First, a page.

Activation of Akt/Protein Kinase B (PKB) by phosphatidylinositol-3-kinase (PI3K) controls several cellular functions largely studied in mammalian cells, including preimplantation embryos. We previously showed that early mouse embryos inherit active Akt from oocytes and that the intracellular localization of this enzyme at the two-cell stage depends on the T-cell leukemia/lymphoma 1 oncogenic protein, Tcl1. We have now investigated whether Akt isoforms, namely Akt1, Akt2 and Akt3, exert a specific role in blastomere proliferation during preimplantation embryo development. We show that, in contrast to other Akt family members, Akt2 enters male and female pronuclei of mouse preimplantation embryos at the late one-cell stage and thereafter maintains a nuclear localization during later embryo cleavage stages. Depleting one-cell embryos of single Akt family members by microinjecting Akt isoform-specific antibodies into wild-type zygotes, we observed that: (a) Akt2 is necessary for normal embryo progression through cleavage stages; and (b) the specific nuclear targeting of Akt2 in two-cell embryos depends on Tcl1. Our results indicate that preimplantation mouse embryos have a peculiar regulation of blastomere proliferation based on the activity of the Akt/PKB family member Akt2, which is mediated by the oncogenic protein Tcl1. Both Akt2 and Tcl1 are essential for early blastomere proliferation and embryo development.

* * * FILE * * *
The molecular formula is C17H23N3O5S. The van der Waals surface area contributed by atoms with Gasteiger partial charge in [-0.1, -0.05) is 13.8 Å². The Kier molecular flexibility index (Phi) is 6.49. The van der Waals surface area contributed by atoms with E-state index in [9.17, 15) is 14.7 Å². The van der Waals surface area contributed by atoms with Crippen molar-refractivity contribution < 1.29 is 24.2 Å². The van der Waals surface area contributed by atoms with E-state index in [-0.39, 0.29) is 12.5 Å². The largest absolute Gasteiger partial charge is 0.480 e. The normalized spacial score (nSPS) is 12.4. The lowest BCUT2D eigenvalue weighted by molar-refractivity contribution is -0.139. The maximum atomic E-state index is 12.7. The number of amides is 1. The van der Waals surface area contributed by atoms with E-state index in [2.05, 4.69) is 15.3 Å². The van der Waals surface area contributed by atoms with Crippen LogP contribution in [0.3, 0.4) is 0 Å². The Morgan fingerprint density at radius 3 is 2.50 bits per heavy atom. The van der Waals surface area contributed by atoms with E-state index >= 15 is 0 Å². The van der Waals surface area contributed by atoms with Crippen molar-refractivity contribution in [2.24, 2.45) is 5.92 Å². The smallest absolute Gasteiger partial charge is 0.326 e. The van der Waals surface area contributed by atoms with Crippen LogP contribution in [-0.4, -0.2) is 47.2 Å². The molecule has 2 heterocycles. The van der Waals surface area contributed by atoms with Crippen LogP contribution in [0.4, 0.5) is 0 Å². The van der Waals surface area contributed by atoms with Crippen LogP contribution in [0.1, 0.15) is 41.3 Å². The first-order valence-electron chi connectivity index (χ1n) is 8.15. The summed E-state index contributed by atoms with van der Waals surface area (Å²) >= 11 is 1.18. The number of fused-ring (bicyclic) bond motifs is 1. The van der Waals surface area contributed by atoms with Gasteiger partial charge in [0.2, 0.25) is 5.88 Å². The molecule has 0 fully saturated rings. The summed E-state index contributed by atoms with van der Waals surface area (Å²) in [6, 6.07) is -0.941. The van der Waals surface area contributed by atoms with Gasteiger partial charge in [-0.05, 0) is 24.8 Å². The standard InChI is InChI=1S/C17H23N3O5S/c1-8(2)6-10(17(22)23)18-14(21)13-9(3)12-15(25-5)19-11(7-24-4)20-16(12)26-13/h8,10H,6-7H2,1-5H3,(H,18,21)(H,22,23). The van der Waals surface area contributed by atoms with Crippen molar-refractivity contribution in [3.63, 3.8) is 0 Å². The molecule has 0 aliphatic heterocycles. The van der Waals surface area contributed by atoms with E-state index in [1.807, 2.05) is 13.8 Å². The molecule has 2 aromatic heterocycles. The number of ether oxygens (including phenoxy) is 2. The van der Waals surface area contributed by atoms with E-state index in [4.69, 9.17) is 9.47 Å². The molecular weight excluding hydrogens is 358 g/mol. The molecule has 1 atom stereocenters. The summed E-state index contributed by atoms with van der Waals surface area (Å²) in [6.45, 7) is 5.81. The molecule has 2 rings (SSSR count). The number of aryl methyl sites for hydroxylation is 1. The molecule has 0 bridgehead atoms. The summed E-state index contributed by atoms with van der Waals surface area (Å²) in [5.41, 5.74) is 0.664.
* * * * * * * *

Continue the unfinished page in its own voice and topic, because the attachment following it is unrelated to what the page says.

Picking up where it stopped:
- Akt/PKB isoforms
- mouse preimplantation embryos
ASJC Scopus subject areas
- Clinical Biochemistry
- Cell Biology